The sensors are AC coupled (although the lower frequency point can be made almost arbitrarily low − typically a few tens of mHz) and so will only sense changes in the electric field. As long as one or more of the object, the sensors or the field (i.e. AC field), are moving then the object can be detected. There is no analogy to a DC baseline measurement for static field conditions.
Yes. Currently we can accurately position a human hand placed between two sensors with an accuracy of better than 10% in one dimension and around 10% in two dimensions. We can track the movement of the hand in real time, which gives the option for recognising gestures with appropriate software. See also the next question, regarding tracking moving targets, which deals with movement and gestures in larger areas.
Yes they can. The latest developments in software allow a single target to be tracked in
real-time whilst moving around an area covered by four EPIC sensors. For example a room with
one sensor placed in each of the upper corners. As the EPIC sensors track what is effectively
the "centre of charge" it is not possible at the moment to track more than one object. With an
array of sensors however we believe that this is possible.
More recent work suggests that monitoring the extant 50/60 Hz field may be a better approach for such applications (security related) and this is currently under development.
No. A highly charged (electrically) child will look like a lowly charged adult. Moreover a child close to the sensors will appear similar to an adult standing further away.
This depends on the charge on the target, the rate of motion and the local environmental conditions.
It is best to think of the EPIC sensor as being characterized by its input referred noise and its gain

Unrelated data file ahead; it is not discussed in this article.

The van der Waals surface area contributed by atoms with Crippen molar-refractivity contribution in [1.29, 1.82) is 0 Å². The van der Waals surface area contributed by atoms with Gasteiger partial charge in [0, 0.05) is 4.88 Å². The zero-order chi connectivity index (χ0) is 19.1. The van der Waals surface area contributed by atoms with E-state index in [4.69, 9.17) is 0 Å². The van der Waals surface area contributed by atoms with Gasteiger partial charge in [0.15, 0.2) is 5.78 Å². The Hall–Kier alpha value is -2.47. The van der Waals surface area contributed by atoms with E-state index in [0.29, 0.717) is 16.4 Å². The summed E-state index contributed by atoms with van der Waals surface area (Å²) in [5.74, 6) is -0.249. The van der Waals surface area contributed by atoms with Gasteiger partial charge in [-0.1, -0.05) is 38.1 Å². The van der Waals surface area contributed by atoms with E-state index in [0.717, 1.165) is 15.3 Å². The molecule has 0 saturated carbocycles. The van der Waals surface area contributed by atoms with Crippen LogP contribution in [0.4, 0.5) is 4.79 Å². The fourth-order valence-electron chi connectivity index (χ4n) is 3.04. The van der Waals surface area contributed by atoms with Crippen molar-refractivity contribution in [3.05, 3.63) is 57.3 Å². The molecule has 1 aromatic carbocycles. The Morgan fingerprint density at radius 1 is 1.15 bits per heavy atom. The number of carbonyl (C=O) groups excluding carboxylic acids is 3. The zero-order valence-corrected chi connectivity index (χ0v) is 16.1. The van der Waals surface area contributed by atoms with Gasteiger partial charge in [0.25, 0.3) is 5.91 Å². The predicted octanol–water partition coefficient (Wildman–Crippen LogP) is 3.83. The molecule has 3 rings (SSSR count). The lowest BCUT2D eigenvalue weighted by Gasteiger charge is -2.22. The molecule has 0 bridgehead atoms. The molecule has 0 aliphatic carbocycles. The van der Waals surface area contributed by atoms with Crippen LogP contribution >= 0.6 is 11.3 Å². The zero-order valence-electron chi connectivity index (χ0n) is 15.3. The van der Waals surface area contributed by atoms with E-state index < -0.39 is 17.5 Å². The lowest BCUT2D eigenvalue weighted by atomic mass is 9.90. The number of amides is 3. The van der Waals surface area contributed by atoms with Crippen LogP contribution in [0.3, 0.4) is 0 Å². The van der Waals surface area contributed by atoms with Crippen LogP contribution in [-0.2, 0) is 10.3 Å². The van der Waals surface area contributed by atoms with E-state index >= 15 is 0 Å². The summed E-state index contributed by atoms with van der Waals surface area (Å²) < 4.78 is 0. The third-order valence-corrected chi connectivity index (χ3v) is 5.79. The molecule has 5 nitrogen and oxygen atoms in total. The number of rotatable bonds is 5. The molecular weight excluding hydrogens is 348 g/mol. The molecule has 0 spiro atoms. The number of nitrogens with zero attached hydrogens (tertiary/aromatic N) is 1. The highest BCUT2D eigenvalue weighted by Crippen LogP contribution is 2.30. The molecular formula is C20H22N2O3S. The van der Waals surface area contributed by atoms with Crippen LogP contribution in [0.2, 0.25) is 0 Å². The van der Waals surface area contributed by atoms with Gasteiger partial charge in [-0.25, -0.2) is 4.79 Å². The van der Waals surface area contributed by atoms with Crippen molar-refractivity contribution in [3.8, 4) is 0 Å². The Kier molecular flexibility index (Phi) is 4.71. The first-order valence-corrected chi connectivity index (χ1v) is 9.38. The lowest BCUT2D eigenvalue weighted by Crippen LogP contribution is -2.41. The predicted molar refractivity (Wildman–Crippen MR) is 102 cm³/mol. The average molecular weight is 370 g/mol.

rather than trying to describe a range. Adult humans can carry anywhere between zero and several thousand
volts, depending on clothing and their surrounding environment. This can mean that a moving human target
is detectable from say a metre worst case, up to several metres best case.
Recent developments suggest that maybe it is best not to measure perturbations in the quasi DC field but to use already existing AC fields that surround us in our normal day to day life. For example 50/60 Hz signals Using changes in the detectable signal strength amongst an array (or even between a pair) of electrodes it may be possible to locate targets at a greater range and with more reproducibility.
Yes − in some circumstances. If the sensor is placed close against an interior wall then it is possible (but not guaranteed) that electrical activity can be detected on the other side. If the wall contains metal or is in itself conducting then this may act as a Faraday Shield and render detection impossible.
No. The upper frequency detected by currently available sensors is in the tens of kHz range. RF signals, including those from mobile phones are much higher than this and so do not disrupt the EPIC signal.